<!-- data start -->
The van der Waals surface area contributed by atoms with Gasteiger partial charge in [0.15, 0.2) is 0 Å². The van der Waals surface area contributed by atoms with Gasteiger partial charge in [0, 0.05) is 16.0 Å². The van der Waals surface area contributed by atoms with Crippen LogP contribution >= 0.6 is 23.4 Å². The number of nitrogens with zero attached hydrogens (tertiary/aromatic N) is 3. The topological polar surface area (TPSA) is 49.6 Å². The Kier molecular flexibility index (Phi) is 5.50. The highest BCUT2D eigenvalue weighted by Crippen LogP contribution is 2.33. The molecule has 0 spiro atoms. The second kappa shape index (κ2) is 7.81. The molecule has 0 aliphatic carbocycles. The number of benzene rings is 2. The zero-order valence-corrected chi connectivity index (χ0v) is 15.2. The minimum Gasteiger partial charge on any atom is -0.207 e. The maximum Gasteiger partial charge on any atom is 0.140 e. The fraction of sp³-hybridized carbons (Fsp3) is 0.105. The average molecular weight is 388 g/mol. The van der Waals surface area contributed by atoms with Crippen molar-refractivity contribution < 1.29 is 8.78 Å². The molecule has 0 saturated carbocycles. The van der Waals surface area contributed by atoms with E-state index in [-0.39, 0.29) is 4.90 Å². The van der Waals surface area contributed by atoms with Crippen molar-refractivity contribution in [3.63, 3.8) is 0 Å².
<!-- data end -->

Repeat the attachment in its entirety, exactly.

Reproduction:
The van der Waals surface area contributed by atoms with Gasteiger partial charge in [0.15, 0.2) is 0 Å². The van der Waals surface area contributed by atoms with Gasteiger partial charge in [0, 0.05) is 16.0 Å². The van der Waals surface area contributed by atoms with Crippen LogP contribution >= 0.6 is 23.4 Å². The number of nitrogens with zero attached hydrogens (tertiary/aromatic N) is 3. The topological polar surface area (TPSA) is 49.6 Å². The Kier molecular flexibility index (Phi) is 5.50. The highest BCUT2D eigenvalue weighted by Crippen LogP contribution is 2.33. The molecule has 0 spiro atoms. The second kappa shape index (κ2) is 7.81. The molecule has 0 aliphatic carbocycles. The number of benzene rings is 2. The zero-order valence-corrected chi connectivity index (χ0v) is 15.2. The minimum Gasteiger partial charge on any atom is -0.207 e. The maximum Gasteiger partial charge on any atom is 0.140 e. The fraction of sp³-hybridized carbons (Fsp3) is 0.105. The average molecular weight is 388 g/mol. The van der Waals surface area contributed by atoms with Crippen molar-refractivity contribution < 1.29 is 8.78 Å². The molecule has 0 saturated carbocycles. The van der Waals surface area contributed by atoms with E-state index in [-0.39, 0.29) is 4.90 Å². The van der Waals surface area contributed by atoms with Crippen molar-refractivity contribution in [3.63, 3.8) is 0 Å².